Scattered thoughts on the Obama Administration’s battle with the cable news network:
1) I haven’t watched enough cable news to judge whether Fox News is definitively different from CNN and MSNBC. But I have watched enough of all three networks to say that all cable news is definitively inferior to news produced by newspapers, magazines, news radio, and wire services. If you’re mostly relying on cable news for your information you’re getting a blinkered view of reality.
2) Say for the sake of argument that Fox News is “different.” If I had to bet, I’d put my money on that proposition, though again I haven’t watched all the networks enough to make that pronouncement definitively. Even so, I am uncomfortable with the White House being the one that decides who gets access. Conversations about which news organizations are legitimate strike me as worthwhile. But the POTUS shouldn’t be driving those conversations.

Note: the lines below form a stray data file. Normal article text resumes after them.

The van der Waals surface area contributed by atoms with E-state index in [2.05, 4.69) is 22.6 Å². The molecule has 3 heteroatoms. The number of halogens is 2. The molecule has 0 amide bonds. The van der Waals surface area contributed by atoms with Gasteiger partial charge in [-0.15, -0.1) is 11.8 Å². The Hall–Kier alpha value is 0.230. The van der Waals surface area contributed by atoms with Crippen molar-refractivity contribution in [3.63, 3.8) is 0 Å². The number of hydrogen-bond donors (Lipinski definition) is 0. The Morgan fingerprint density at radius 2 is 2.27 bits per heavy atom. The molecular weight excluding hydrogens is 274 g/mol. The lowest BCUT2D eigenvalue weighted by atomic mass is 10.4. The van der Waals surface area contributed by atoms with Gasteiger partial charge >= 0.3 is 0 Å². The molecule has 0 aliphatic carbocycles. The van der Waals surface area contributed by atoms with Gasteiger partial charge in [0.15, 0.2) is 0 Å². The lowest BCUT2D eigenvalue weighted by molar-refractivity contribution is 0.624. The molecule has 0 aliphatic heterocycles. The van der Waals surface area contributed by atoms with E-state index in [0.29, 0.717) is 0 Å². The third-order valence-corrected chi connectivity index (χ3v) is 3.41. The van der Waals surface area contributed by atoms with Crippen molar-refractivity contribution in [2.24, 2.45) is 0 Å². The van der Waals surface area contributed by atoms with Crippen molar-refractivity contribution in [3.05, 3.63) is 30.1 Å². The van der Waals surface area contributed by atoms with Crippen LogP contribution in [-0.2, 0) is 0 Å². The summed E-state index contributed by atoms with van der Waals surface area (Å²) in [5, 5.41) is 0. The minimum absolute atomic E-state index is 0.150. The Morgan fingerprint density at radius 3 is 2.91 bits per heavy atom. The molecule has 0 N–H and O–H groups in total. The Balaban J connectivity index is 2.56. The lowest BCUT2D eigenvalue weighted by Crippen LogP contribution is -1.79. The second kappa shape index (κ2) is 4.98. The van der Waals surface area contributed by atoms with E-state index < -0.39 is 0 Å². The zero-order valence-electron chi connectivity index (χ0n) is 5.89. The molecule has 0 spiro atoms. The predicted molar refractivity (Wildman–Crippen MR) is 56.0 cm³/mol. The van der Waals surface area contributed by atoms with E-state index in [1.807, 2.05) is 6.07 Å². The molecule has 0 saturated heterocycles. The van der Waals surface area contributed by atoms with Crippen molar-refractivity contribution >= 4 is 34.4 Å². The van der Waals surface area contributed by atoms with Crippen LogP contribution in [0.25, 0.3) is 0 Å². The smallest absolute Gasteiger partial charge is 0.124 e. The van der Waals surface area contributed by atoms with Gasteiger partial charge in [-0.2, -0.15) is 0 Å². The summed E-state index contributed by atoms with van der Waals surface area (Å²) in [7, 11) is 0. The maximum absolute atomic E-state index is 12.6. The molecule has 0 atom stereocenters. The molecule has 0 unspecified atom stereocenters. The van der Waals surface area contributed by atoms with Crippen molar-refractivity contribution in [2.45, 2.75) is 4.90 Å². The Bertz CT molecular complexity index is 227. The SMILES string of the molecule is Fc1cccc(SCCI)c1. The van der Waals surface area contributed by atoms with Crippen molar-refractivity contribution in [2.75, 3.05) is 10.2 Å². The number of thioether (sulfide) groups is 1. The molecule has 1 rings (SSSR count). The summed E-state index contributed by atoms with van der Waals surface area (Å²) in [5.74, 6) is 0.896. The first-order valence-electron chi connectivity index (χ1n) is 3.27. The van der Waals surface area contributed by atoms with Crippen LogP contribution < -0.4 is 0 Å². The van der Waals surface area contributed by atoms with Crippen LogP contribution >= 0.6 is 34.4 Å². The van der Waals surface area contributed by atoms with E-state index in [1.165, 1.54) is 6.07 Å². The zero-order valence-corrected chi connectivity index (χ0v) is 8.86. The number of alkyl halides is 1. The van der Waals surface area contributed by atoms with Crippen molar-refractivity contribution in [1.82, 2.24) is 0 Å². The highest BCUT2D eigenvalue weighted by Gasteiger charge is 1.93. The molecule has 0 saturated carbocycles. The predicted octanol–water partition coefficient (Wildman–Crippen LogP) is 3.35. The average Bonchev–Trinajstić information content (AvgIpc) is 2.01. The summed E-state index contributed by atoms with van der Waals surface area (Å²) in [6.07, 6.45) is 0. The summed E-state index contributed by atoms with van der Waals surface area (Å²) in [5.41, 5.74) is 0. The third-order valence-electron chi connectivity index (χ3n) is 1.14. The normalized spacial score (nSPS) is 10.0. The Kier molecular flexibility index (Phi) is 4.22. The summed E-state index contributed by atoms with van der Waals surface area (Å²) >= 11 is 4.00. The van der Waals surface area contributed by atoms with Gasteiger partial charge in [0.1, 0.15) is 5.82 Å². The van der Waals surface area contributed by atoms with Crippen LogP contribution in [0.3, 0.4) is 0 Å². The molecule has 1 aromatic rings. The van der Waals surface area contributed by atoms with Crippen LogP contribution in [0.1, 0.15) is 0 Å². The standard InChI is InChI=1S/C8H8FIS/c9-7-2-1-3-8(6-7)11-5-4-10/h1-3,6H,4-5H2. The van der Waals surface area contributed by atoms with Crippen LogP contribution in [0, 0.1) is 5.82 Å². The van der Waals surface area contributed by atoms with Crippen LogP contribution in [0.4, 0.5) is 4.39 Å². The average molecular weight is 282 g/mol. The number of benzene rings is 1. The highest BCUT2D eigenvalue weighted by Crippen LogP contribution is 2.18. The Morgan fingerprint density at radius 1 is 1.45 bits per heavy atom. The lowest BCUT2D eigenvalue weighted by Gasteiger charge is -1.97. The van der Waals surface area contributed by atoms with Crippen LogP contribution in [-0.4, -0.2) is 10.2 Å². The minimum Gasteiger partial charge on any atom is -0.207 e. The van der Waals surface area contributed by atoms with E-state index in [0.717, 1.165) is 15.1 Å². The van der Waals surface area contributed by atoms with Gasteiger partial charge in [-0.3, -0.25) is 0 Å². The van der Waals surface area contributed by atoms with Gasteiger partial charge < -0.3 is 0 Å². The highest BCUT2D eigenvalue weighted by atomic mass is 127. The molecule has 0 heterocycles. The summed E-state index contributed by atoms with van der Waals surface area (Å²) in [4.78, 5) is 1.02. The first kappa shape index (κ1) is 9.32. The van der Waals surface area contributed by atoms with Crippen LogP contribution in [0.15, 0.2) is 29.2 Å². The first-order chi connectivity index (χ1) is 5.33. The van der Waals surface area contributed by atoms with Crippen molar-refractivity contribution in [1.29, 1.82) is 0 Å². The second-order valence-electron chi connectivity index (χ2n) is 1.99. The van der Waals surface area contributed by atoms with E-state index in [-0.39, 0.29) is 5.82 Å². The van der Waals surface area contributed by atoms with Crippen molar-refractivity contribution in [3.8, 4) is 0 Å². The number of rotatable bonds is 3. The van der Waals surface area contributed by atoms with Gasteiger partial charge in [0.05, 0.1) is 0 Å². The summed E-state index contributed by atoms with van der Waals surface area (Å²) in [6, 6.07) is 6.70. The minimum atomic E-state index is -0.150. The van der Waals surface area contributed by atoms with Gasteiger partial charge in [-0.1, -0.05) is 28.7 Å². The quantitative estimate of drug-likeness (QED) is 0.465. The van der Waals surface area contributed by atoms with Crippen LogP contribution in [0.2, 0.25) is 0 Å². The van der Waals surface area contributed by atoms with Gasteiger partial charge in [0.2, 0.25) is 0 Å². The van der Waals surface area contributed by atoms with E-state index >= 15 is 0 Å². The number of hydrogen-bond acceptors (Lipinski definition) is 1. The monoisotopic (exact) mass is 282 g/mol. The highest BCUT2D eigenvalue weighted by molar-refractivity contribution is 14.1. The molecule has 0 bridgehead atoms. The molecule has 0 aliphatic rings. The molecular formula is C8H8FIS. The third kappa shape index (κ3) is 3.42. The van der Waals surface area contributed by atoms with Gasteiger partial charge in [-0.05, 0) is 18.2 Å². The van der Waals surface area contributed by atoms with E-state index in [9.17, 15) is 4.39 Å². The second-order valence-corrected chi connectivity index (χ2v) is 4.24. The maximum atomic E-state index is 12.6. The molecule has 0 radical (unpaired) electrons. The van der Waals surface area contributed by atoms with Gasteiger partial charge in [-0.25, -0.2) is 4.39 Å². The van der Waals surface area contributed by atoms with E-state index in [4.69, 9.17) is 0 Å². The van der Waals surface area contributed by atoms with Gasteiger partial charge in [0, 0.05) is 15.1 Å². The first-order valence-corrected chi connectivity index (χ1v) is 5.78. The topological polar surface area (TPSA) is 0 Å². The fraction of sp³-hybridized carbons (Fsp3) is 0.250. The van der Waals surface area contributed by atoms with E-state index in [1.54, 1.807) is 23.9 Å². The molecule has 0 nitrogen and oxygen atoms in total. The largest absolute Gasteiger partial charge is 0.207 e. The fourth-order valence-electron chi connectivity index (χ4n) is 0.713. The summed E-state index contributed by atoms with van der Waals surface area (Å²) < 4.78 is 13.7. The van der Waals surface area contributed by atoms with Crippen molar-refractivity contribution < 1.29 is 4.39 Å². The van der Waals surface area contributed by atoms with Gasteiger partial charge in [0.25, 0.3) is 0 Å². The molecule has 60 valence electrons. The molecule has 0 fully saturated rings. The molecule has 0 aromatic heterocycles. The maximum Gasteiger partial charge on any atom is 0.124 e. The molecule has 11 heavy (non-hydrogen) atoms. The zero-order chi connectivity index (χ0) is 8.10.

3) Fox News defenders are trying to draw a distinction between its commentators like Bill O’Reilly, Glenn Beck, and Sean Hannity, and its news programming. They say that while the former may be “biased” the latter is just like other cable news networks. But the complaint against Mr. O’Reilly, Mr. Beck and Mr. Hannity isn’t merely that they are furthering an ideological agenda — it is that they are doing so by uttering falsehoods. It’s fine to say that a commentator should be free to offer his opinion, but that isn’t license to mislead the audience, or to be intellectually dishonest. Calling oneself an opinionated commentator shouldn’t be the same as saying, “There is no standard to which I am accountable.”
4) Probably the Obama versus Fox News battle is going to help both parties at everyone else’s expense.